Lots of attention has been paid to people who cook their way through the indelible Mastering the Art of French Cooking by the one and only Julia Child. I am, however, still waiting for word that Viola Davis will be portraying me in the made-for-TV movie about my love affair with Ottolenghi’s Plenty.
Spending any amount of time with the Mediterranean palate is really an exercise in permutation (n! for my Algebra 1 fans out there)– you will always be successful if you combine tomatoes, spinach, pine nuts, garlic, cheese and olive oil in varying proportions. For me, this is what makes Greek food so fun to make: it’s more about the process and less about the precision–unlike some cuisines, which demand that you to measure your flour out to the 0.01 gram and are personified by delicate, breathy white women in major Hollywood motion pictures. I shall say no more.
But with traditional standards as good as classic Greek dishes (um helllooo steaming hot creamy cheese layered between olive-oil-ridden flaky dough), what’s the point of innovation? If Greek cuisine can stand the test of time along with the best of Hellenic exports (Democracy, Socratic Method, and Jennifer Aniston), why mess with a good Greek thing?
Well, I’ll tell you why. Because then this Ottolenghi fellow can come in and completely blow your hair back–this is a man who is not Greek, who eats meat, and believes very strongly in gluten’s place at the table and yet he is killing the gluten-free/vegetarian/Greek food game. Socrat-who?
I made his grape leaf, herb, and yogurt pie last night and it took all the willpower in me (which is, admittedly, not much) not to place a late-night international phone call to JetSet Kef for the third time this week. HOW HAVE I NOT THOUGHT OF GRAPELEAVES AS A SUBSTITUTE FOR PHYLLO DOUGH BEFORE? This is probably the easiest dish I’ve ever seen that uses grapeleaves, which are known to be finicky and annoying to manage. So if you’ve had a jar of grapeleaves in your pantry just WISHING they could be smothered in Greek yogurt and oil, now’s the time to jump on it!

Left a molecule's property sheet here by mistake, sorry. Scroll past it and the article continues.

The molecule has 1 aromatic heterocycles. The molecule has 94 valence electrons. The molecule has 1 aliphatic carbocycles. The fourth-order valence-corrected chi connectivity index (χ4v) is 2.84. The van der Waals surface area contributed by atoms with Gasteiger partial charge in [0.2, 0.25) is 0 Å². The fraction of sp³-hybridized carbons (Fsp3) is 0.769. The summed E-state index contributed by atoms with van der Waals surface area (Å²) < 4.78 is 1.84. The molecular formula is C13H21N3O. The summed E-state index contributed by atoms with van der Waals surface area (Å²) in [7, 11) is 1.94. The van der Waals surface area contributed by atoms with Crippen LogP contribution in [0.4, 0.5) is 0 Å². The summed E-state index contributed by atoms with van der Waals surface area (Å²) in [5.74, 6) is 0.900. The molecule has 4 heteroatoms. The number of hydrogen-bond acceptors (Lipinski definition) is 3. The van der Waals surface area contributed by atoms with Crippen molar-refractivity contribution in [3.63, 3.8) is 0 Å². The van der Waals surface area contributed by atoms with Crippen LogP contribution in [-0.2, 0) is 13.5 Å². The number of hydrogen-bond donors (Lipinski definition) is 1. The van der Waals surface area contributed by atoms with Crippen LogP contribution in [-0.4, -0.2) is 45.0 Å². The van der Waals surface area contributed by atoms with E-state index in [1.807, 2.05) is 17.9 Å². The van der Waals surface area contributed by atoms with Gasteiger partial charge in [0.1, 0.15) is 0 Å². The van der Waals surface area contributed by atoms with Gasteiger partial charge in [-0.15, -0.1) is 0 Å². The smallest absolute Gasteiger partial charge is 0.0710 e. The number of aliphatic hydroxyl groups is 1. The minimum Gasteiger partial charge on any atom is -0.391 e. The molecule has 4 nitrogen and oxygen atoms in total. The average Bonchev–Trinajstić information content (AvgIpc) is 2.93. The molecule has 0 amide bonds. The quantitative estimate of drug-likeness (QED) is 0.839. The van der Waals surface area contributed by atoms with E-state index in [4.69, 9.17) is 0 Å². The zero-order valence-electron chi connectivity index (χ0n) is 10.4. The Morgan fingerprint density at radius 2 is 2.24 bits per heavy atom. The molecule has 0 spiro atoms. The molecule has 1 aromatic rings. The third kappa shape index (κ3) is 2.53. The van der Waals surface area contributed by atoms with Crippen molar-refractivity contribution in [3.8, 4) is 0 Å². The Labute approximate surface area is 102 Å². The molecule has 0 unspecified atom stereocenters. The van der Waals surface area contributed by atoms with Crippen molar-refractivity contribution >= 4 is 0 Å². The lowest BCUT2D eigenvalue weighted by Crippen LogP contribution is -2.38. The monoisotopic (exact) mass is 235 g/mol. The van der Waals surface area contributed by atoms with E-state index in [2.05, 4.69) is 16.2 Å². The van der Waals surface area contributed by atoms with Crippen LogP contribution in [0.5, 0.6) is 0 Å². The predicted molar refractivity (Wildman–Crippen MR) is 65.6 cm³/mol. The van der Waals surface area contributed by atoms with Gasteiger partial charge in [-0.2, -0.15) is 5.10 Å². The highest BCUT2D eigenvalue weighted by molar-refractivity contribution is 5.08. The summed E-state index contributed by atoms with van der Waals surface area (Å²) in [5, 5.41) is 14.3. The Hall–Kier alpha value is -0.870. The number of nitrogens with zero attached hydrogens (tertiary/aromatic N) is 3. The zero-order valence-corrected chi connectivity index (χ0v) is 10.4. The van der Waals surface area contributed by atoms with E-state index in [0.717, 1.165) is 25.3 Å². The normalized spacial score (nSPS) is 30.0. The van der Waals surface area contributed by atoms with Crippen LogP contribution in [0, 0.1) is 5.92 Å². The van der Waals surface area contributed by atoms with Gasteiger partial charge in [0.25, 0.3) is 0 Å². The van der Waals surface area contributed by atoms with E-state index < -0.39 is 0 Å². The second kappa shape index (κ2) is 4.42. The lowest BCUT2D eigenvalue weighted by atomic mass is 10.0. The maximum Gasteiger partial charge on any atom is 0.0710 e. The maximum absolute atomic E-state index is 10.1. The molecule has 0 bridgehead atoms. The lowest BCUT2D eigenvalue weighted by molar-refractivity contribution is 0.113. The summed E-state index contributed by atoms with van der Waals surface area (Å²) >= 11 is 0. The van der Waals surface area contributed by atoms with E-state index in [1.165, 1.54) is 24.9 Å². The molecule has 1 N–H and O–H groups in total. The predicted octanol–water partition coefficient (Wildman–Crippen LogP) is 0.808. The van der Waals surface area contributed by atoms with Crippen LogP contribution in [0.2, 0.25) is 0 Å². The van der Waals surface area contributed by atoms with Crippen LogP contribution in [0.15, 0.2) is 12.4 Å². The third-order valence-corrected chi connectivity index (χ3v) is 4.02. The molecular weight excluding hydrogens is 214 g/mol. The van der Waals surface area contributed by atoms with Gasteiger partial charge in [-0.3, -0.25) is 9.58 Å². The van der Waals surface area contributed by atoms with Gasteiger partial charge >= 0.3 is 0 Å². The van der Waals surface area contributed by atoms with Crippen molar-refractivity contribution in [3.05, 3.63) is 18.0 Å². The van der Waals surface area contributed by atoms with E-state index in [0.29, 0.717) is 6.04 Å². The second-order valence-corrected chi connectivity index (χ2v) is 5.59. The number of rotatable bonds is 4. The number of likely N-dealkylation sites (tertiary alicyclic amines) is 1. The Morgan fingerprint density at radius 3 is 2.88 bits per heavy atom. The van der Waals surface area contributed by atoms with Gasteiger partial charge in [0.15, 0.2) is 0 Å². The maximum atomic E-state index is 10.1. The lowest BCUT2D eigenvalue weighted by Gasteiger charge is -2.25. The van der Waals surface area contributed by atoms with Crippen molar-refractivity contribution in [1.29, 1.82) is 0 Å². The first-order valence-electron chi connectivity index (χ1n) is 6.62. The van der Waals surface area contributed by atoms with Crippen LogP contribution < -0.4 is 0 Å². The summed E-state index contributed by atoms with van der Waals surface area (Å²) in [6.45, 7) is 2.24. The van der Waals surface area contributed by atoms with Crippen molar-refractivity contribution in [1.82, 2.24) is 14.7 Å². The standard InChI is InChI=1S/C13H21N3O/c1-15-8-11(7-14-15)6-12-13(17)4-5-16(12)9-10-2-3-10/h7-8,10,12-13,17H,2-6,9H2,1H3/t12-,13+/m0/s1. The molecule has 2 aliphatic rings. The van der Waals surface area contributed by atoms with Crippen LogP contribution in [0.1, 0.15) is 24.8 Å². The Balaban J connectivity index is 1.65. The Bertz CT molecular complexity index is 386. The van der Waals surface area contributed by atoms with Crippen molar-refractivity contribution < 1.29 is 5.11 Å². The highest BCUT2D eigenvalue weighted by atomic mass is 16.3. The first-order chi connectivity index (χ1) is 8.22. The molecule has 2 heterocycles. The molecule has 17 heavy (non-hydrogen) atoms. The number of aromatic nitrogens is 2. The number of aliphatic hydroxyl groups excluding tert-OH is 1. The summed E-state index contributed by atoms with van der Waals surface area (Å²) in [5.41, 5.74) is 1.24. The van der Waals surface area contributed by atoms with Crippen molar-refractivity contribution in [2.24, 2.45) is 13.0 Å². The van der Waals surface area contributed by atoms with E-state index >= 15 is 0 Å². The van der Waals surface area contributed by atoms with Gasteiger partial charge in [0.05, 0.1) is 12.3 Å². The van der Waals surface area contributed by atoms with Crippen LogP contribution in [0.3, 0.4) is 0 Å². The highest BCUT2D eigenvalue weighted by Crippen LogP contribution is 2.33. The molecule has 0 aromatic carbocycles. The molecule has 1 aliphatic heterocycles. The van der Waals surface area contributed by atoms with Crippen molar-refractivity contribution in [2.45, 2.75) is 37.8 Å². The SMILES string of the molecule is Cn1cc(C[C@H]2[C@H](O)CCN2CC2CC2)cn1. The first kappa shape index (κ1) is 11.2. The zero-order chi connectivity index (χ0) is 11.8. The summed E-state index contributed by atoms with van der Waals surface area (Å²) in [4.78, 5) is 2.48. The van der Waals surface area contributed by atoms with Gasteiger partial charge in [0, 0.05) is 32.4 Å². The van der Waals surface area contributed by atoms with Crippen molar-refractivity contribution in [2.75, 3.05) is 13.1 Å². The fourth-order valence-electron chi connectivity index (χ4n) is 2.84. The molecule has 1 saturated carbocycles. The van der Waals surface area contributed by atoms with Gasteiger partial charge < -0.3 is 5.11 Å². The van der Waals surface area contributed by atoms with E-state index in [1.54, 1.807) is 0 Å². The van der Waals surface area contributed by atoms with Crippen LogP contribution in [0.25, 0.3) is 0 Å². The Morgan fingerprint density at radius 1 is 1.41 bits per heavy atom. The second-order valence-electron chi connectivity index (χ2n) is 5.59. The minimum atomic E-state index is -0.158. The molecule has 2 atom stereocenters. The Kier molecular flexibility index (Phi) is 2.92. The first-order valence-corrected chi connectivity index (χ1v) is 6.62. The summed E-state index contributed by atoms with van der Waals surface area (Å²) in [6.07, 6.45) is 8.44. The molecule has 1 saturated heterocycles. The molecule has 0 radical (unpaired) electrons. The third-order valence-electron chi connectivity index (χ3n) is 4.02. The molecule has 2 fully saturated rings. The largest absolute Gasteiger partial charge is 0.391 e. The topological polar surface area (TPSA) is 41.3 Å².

Ottolenghi’s Grape Leaf, Herb & Yogurt Pie
- 20-25 grape leaves (I found this jar at Whole Foods, and I’ve seen canned varieties near the olives at Harris Teeter and the fancy Safeways)
- 2-3 cups boiling water
- 4 shallots, finely chopped
- 1.5 TBS unsalted butter, melted
- 1 c Greek yogurt (FIBBYDY)
- 2.5 TBS pine nuts
- 1/2 TBS tarragon, finely chopped
- 3 TBS fresh dill, chopped
- 4 TBS fresh mint, chopped
- zest of 1 lime
- 1 TBS lemon juice
- black pepper, to taste
- 1/2 c rice flour (look in your baking aisle- seems like almost everyone sells the Bob’s Red Mill brand now)
- 3 TBS breadcrumbs (I used GF)
1. Preheat oven to 375F and put about water on to boil. Roll out the leaves so you have a flat stack of grapeleaves and place them in a shallow rimmed dish or bowl (I used a pie plate). Cover with boiling water and leave for 10 minutes.
2. Remove leaves from water and peel them off of the pile one at a time. Place them on a dish towel in a single layer to dry (it gets too messy if you use a paper towel–trust me). Try your best to avoid tearing them, as full leaves will make a better “crust” later. Use scissors to trim the hard stalk at the bottom of each leaf.
3. Heat 1 TBS of oil in a saute pan. Saute the shallots over medium heat until light brown. Throw in the pine nuts as soon as you notice some browning to toast lightly. Once the shallots are all a golden brown, remove from heat and let cool.
4. In a round, shallow, ovenproof dish that is about 8-inches in diameter (apparently Ottolenghi’s a picky one), layer 1/3-1/2 of your grape leaves along the bottom and up the sides. The leaves can hang over the dish rim. Mix together the melted butter and 2 TBS olive oil. Use a pastry brush or your fingers to spread about 2/3 of this mixture over the leaves, all the way to their ends.
5. In a small bowl, mix together the shallots, pine nuts, yogurt, herbs, zest, and lemon juice. Season with pepper to taste. Add the rice flour and mix completely, until you have a homogenous paste. Spread mixture evenly throughout the dish– careful not to disturb your leaf crust too much!
6. Fold any overhanging leaves back over the yogurt mixture. Cover the rest of the filling with remaining grapeleaves, allowing them to overlap slightly- I had 3 or 4 left over and that’s a-okay. Brush the leaves with remaining butter/olive oil. Sprinkle the breadcrumbs over the top and drizzle with remaining TBS of olive oil.
7. Bake for 40 minutes, or until leaves are crisp and breadcrumbs are brown. Remove from oven and let rest for at least ten minutes–but, like most casserole-type dishes, this is exponentially better (n!) if you let it sit overnight. Serve with a dollop of yogurt if you feel so inclined.